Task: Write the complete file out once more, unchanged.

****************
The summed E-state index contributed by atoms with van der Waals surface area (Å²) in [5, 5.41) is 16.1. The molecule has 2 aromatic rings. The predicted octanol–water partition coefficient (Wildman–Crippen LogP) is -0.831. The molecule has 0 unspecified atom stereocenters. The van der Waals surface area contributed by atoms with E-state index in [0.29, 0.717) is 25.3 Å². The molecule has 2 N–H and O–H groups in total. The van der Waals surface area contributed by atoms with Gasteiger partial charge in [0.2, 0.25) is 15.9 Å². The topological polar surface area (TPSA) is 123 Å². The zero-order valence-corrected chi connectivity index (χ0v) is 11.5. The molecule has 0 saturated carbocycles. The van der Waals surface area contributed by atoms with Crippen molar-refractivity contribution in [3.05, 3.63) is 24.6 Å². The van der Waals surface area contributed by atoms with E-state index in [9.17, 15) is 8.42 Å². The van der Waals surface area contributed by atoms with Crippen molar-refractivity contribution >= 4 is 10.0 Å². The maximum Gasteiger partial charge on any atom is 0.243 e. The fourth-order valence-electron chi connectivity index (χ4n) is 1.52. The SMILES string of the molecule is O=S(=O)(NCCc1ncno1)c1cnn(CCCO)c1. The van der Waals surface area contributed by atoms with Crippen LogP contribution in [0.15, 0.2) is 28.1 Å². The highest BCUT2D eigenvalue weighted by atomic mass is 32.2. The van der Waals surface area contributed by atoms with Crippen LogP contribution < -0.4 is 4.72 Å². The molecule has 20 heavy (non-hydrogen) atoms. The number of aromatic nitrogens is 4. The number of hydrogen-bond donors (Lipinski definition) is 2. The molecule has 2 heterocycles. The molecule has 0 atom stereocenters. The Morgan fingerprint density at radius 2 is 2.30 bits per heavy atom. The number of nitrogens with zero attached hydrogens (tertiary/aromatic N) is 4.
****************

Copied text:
The summed E-state index contributed by atoms with van der Waals surface area (Å²) in [5, 5.41) is 16.1. The molecule has 2 aromatic rings. The predicted octanol–water partition coefficient (Wildman–Crippen LogP) is -0.831. The molecule has 0 unspecified atom stereocenters. The van der Waals surface area contributed by atoms with E-state index in [0.29, 0.717) is 25.3 Å². The molecule has 2 N–H and O–H groups in total. The van der Waals surface area contributed by atoms with Gasteiger partial charge in [0.2, 0.25) is 15.9 Å². The topological polar surface area (TPSA) is 123 Å². The zero-order valence-corrected chi connectivity index (χ0v) is 11.5. The molecule has 0 saturated carbocycles. The van der Waals surface area contributed by atoms with Crippen molar-refractivity contribution in [3.05, 3.63) is 24.6 Å². The van der Waals surface area contributed by atoms with E-state index in [9.17, 15) is 8.42 Å². The van der Waals surface area contributed by atoms with Crippen molar-refractivity contribution >= 4 is 10.0 Å². The maximum Gasteiger partial charge on any atom is 0.243 e. The fourth-order valence-electron chi connectivity index (χ4n) is 1.52. The SMILES string of the molecule is O=S(=O)(NCCc1ncno1)c1cnn(CCCO)c1. The van der Waals surface area contributed by atoms with Crippen LogP contribution in [0.15, 0.2) is 28.1 Å². The highest BCUT2D eigenvalue weighted by atomic mass is 32.2. The van der Waals surface area contributed by atoms with Crippen LogP contribution < -0.4 is 4.72 Å². The molecule has 20 heavy (non-hydrogen) atoms. The number of aromatic nitrogens is 4. The number of hydrogen-bond donors (Lipinski definition) is 2. The molecule has 2 heterocycles. The molecule has 0 atom stereocenters. The Morgan fingerprint density at radius 2 is 2.30 bits per heavy atom. The number of nitrogens with zero attached hydrogens (tertiary/aromatic N) is 4.